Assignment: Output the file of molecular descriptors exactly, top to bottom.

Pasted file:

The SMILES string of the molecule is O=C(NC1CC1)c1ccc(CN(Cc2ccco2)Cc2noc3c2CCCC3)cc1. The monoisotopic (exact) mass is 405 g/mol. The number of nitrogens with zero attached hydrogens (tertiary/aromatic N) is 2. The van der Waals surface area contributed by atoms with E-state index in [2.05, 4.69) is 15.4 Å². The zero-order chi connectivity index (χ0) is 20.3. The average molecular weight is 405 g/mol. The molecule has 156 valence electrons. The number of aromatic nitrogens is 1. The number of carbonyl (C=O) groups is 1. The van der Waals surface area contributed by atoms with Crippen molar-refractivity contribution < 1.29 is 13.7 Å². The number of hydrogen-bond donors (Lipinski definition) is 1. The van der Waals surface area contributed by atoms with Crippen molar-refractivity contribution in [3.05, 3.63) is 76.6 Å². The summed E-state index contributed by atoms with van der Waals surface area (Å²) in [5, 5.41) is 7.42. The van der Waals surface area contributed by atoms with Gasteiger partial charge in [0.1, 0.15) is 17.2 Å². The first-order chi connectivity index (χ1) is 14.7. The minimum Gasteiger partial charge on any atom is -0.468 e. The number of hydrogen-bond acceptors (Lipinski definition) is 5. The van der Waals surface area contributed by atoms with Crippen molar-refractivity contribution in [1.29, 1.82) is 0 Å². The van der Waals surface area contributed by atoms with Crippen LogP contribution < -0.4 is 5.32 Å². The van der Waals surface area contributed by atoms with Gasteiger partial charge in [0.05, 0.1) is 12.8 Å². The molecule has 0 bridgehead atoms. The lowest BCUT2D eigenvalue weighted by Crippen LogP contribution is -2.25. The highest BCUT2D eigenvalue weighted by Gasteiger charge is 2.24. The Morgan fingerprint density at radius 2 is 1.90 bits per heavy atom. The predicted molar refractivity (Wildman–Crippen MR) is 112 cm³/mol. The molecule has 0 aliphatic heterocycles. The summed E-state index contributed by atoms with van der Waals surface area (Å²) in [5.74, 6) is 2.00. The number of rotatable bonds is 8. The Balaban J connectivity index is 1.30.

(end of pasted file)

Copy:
The SMILES string of the molecule is O=C(NC1CC1)c1ccc(CN(Cc2ccco2)Cc2noc3c2CCCC3)cc1. The monoisotopic (exact) mass is 405 g/mol. The number of nitrogens with zero attached hydrogens (tertiary/aromatic N) is 2. The van der Waals surface area contributed by atoms with E-state index in [2.05, 4.69) is 15.4 Å². The zero-order chi connectivity index (χ0) is 20.3. The average molecular weight is 405 g/mol. The molecule has 156 valence electrons. The number of aromatic nitrogens is 1. The number of carbonyl (C=O) groups is 1. The van der Waals surface area contributed by atoms with Crippen molar-refractivity contribution < 1.29 is 13.7 Å². The number of hydrogen-bond donors (Lipinski definition) is 1. The van der Waals surface area contributed by atoms with Crippen molar-refractivity contribution in [3.05, 3.63) is 76.6 Å². The summed E-state index contributed by atoms with van der Waals surface area (Å²) in [5, 5.41) is 7.42. The van der Waals surface area contributed by atoms with Gasteiger partial charge in [0.1, 0.15) is 17.2 Å². The first-order chi connectivity index (χ1) is 14.7. The minimum Gasteiger partial charge on any atom is -0.468 e. The number of hydrogen-bond acceptors (Lipinski definition) is 5. The van der Waals surface area contributed by atoms with Crippen molar-refractivity contribution in [1.29, 1.82) is 0 Å². The van der Waals surface area contributed by atoms with Crippen LogP contribution < -0.4 is 5.32 Å². The van der Waals surface area contributed by atoms with Gasteiger partial charge in [0.05, 0.1) is 12.8 Å². The molecule has 0 bridgehead atoms. The lowest BCUT2D eigenvalue weighted by Crippen LogP contribution is -2.25. The highest BCUT2D eigenvalue weighted by Gasteiger charge is 2.24. The Morgan fingerprint density at radius 2 is 1.90 bits per heavy atom. The predicted molar refractivity (Wildman–Crippen MR) is 112 cm³/mol. The molecule has 0 aliphatic heterocycles. The summed E-state index contributed by atoms with van der Waals surface area (Å²) in [5.74, 6) is 2.00. The number of rotatable bonds is 8. The Balaban J connectivity index is 1.30.